FORK  A HighLevel Language for PRAMs
 Future Generation Computer Systems
, 1994
"... We present a new programming language designed to allow the convenient expression of algorithms for a parallel random access machine (PRAM). The language attempts to satisfy two potentially conflicting goals: On the one hand, it should be simple and clear enough to serve as a vehicle for humantohu ..."
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Cited by 11 (0 self)
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We present a new programming language designed to allow the convenient expression of algorithms for a parallel random access machine (PRAM). The language attempts to satisfy two potentially conflicting goals: On the one hand, it should be simple and clear enough to serve as a vehicle for humantohuman communication of algorithmic ideas. On the other hand, it should be automatically translatable to efficient machine (i.e., PRAM) code, and it should allow precise statements to be made about the amount of resources (primarily time) consumed by a given program. In the sequential setting, both objectives are reasonably well met by the Algollike languages, e.g., with the RAM as the underlying machine model, but we are not aware of any language that allows a satisfactory expression of typical PRAM algorithms. Our contribution should be seen as a modest attempt to fill this gap. Fachbereich 14 Universitat des Saarlandes Im Stadtwald 6600 Saarbrucken 1 Supported by the Deutsche Forschungsge...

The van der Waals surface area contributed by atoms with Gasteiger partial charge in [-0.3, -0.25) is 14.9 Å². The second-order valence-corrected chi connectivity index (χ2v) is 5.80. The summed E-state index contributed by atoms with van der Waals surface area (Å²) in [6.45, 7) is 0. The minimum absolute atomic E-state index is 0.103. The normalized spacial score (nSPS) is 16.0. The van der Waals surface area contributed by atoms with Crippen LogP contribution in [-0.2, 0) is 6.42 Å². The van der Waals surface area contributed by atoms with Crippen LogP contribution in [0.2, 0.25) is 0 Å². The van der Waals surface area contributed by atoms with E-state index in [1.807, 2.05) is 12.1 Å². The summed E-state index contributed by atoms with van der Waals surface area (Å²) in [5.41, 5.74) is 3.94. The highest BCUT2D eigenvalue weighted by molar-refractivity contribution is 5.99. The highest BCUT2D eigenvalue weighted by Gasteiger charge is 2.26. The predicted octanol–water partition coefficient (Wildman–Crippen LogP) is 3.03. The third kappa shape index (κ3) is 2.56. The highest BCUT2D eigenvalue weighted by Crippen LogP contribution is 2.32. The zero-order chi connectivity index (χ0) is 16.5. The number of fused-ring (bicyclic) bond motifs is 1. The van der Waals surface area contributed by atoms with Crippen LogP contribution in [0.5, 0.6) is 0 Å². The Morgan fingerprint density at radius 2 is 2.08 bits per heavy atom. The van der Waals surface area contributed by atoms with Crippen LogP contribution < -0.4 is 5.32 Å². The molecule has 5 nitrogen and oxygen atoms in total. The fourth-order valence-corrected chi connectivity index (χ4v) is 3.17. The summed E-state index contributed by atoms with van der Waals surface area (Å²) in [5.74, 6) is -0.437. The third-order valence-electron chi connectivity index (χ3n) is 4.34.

On the Power of Some PRAM Models
 Journal of Parallel Algorithms and Applications. Vol
, 1997
"... The focus here is the power of some underexplored CRCW PRAMs, which are strictly more powerful than exclusive write PRAM but strictly less powerful than BSR. We show that some problems can be solved more efficiently in time and/or processor bounds on these models. For example, we show that n linearl ..."
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Cited by 1 (0 self)
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The focus here is the power of some underexplored CRCW PRAMs, which are strictly more powerful than exclusive write PRAM but strictly less powerful than BSR. We show that some problems can be solved more efficiently in time and/or processor bounds on these models. For example, we show that n linearlyranged integers can be sorted in O(log n= log log n) time with optimal linear work on Sum CRCW PRAM. We also show that the maximum gap problem can be solved within the same resource bounds on Maximum CRCW PRAM. Though some models can be shown to be more powerful than others, some of them appear to have incomparable powers. Keywords: PRAM; BSR; time and processor bounds; simulation; sorting. Classification Categories: F.1.1, F.1.2, F.2.2 1 Preliminaries The focus of this work is on some underexplored Concurrent Read Concurrent Write (CRCW) Parallel Random Access Machine (PRAM) models. These PRAM models differ only in the way of resolving write conflicts. Some of them can be shown to be s...